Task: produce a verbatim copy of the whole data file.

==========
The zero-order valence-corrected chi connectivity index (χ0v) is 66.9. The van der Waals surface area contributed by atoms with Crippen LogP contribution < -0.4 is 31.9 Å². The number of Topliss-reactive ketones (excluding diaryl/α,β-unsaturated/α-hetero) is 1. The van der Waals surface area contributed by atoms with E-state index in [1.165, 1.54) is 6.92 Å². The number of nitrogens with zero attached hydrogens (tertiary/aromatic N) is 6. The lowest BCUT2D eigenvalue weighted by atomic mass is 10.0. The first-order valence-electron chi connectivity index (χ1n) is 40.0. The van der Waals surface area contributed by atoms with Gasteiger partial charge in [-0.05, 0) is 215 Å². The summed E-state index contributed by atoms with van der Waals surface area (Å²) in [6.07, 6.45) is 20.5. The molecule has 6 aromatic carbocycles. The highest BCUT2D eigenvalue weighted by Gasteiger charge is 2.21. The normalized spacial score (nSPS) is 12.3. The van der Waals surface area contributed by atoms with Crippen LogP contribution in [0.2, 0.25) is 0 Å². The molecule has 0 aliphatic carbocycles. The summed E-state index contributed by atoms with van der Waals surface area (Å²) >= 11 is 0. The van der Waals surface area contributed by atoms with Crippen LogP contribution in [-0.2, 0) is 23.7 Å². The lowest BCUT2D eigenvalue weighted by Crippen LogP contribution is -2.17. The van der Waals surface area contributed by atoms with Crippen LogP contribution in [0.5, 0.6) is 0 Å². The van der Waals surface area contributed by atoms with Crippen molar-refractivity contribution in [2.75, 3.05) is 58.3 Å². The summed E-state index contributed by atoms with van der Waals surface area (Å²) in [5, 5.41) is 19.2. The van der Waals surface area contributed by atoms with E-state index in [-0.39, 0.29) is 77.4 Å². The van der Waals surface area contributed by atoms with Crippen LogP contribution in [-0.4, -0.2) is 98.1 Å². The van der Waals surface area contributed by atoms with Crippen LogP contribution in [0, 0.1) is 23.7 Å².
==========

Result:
The zero-order valence-corrected chi connectivity index (χ0v) is 66.9. The van der Waals surface area contributed by atoms with Crippen LogP contribution < -0.4 is 31.9 Å². The number of Topliss-reactive ketones (excluding diaryl/α,β-unsaturated/α-hetero) is 1. The van der Waals surface area contributed by atoms with E-state index in [1.165, 1.54) is 6.92 Å². The number of nitrogens with zero attached hydrogens (tertiary/aromatic N) is 6. The lowest BCUT2D eigenvalue weighted by atomic mass is 10.0. The first-order valence-electron chi connectivity index (χ1n) is 40.0. The van der Waals surface area contributed by atoms with Gasteiger partial charge in [-0.05, 0) is 215 Å². The summed E-state index contributed by atoms with van der Waals surface area (Å²) in [6.07, 6.45) is 20.5. The molecule has 6 aromatic carbocycles. The highest BCUT2D eigenvalue weighted by Gasteiger charge is 2.21. The normalized spacial score (nSPS) is 12.3. The van der Waals surface area contributed by atoms with Crippen LogP contribution in [0.2, 0.25) is 0 Å². The molecule has 0 aliphatic carbocycles. The summed E-state index contributed by atoms with van der Waals surface area (Å²) >= 11 is 0. The van der Waals surface area contributed by atoms with Crippen LogP contribution in [-0.2, 0) is 23.7 Å². The lowest BCUT2D eigenvalue weighted by Crippen LogP contribution is -2.17. The van der Waals surface area contributed by atoms with Crippen LogP contribution in [0.5, 0.6) is 0 Å². The van der Waals surface area contributed by atoms with Crippen molar-refractivity contribution in [2.75, 3.05) is 58.3 Å². The summed E-state index contributed by atoms with van der Waals surface area (Å²) in [5, 5.41) is 19.2. The van der Waals surface area contributed by atoms with E-state index in [-0.39, 0.29) is 77.4 Å². The van der Waals surface area contributed by atoms with Crippen LogP contribution in [-0.4, -0.2) is 98.1 Å². The van der Waals surface area contributed by atoms with Crippen LogP contribution in [0, 0.1) is 23.7 Å².